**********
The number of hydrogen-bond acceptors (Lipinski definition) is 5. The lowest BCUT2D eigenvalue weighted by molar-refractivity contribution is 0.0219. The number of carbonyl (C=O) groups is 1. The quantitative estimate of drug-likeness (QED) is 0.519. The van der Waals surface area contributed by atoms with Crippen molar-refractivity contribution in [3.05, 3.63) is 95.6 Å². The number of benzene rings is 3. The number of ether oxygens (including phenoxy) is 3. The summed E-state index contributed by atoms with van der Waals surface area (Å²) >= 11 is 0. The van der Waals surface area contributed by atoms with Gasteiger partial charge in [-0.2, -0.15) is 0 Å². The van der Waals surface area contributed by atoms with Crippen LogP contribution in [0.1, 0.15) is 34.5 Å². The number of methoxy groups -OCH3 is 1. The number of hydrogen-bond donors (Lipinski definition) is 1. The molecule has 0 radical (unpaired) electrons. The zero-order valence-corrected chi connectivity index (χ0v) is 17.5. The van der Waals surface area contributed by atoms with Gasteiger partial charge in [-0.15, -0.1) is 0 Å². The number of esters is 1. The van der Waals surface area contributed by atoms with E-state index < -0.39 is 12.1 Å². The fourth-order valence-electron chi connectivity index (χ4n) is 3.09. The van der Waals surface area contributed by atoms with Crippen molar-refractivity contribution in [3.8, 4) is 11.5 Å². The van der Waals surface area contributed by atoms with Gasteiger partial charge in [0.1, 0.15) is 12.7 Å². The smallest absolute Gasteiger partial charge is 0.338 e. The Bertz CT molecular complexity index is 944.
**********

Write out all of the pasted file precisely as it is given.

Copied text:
The number of hydrogen-bond acceptors (Lipinski definition) is 5. The lowest BCUT2D eigenvalue weighted by molar-refractivity contribution is 0.0219. The number of carbonyl (C=O) groups is 1. The quantitative estimate of drug-likeness (QED) is 0.519. The van der Waals surface area contributed by atoms with Crippen molar-refractivity contribution in [3.05, 3.63) is 95.6 Å². The number of benzene rings is 3. The number of ether oxygens (including phenoxy) is 3. The summed E-state index contributed by atoms with van der Waals surface area (Å²) >= 11 is 0. The van der Waals surface area contributed by atoms with Gasteiger partial charge in [-0.2, -0.15) is 0 Å². The van der Waals surface area contributed by atoms with Crippen LogP contribution in [0.1, 0.15) is 34.5 Å². The number of methoxy groups -OCH3 is 1. The number of hydrogen-bond donors (Lipinski definition) is 1. The molecule has 0 radical (unpaired) electrons. The zero-order valence-corrected chi connectivity index (χ0v) is 17.5. The van der Waals surface area contributed by atoms with Gasteiger partial charge in [-0.15, -0.1) is 0 Å². The number of esters is 1. The van der Waals surface area contributed by atoms with E-state index < -0.39 is 12.1 Å². The fourth-order valence-electron chi connectivity index (χ4n) is 3.09. The van der Waals surface area contributed by atoms with Crippen molar-refractivity contribution in [3.8, 4) is 11.5 Å². The van der Waals surface area contributed by atoms with Gasteiger partial charge in [0.1, 0.15) is 12.7 Å². The smallest absolute Gasteiger partial charge is 0.338 e. The Bertz CT molecular complexity index is 944.